When the #DiamondChallenge was first advertised and I decided on what I would do, it was with excitement and anticipation. I had no desire to bungee jump, run a marathon, or make a fool of myself on a stage, and needed something that would fit in with a very busy life. I wanted to support DofE yes, but at the time it was more of a chance to re-live a bit (and very influential and fun bit) of my youth, by working through a whole Gold DofE programme, or as near to as I could given my adult circumstances (mum of two smallish folk, ageing parents to help out, teaching in school, running a big DofE centre – no glam excuses here, just normal life as I appear to have crafted it, or it me, over the last twenty years).

    I chose activities for my Physical, Skill and Volunteering that I was already doing, or wanted to develop – I often advise my DofE participants to do this in one or two sections if they can in order to reduce the need for busying their lives any more than our education system already does, and to allow them to organise the credit they will gain for maintaining current interests as part of their normal, positive lives. The essence (guiding principles) of DofE ie. ‘non-competitive’, ‘achievable by all’ and ‘achievement focused’ amongst others, are the reason why the DofE was the thing that I latched onto at 14, having been a serial last-pick at netball, weedy, non-sportyish, nerdy girl for all of my school life.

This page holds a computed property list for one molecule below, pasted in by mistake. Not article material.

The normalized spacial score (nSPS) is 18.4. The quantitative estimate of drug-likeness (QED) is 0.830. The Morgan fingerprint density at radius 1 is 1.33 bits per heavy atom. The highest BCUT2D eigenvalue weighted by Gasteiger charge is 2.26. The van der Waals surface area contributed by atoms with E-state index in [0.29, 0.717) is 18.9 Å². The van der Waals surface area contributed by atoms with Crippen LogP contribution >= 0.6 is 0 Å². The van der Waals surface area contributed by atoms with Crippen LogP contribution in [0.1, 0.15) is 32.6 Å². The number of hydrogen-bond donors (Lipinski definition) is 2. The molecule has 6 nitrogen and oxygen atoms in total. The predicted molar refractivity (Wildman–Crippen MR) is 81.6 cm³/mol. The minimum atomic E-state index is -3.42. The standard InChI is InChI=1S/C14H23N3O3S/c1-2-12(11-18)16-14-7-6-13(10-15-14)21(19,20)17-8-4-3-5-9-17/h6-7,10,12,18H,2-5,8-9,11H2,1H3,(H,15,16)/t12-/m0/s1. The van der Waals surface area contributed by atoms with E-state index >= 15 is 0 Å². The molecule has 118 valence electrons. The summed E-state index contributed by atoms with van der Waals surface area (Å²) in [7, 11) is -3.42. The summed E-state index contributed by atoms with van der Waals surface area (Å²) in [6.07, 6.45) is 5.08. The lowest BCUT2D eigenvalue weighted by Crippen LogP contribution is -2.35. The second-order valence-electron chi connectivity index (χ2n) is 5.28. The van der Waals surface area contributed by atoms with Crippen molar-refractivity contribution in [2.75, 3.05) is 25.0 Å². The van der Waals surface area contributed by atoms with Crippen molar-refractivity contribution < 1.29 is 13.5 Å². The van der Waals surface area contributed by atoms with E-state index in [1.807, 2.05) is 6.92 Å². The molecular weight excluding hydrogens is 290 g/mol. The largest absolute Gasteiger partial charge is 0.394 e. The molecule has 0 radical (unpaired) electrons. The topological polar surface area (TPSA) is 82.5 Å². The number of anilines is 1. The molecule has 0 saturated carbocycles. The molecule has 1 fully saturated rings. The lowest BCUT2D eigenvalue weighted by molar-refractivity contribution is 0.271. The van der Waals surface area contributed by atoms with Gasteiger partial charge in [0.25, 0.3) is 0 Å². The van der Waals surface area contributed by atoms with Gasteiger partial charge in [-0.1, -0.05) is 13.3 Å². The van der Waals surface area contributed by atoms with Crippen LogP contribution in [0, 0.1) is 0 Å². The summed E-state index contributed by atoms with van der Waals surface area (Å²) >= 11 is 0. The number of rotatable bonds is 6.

Many of the DofE Diamond Challenges are one off events – the launch consisted of some celebrities on a mobile climbing wall in Convent Garden, and there are many people running half marathons, 10/5kms, triathlons, Iron Mans and similar. My super friend /swimming guru Kari Furre will be swimming the length of Lake Windermere in July. I am very proud to say that a chat (over a Halloween glass of wine and dark October sea swim) led to her coming back to DofE having been awarded her Gold in 1969, and I honestly hope that I am still involved with DofE that many years after my Gold (er, 1991…that means I’m aiming for some sort of endurance swim in about 2038 then). Looking forward to living it up with her at the Buckingham Palace Gold Presentation next month!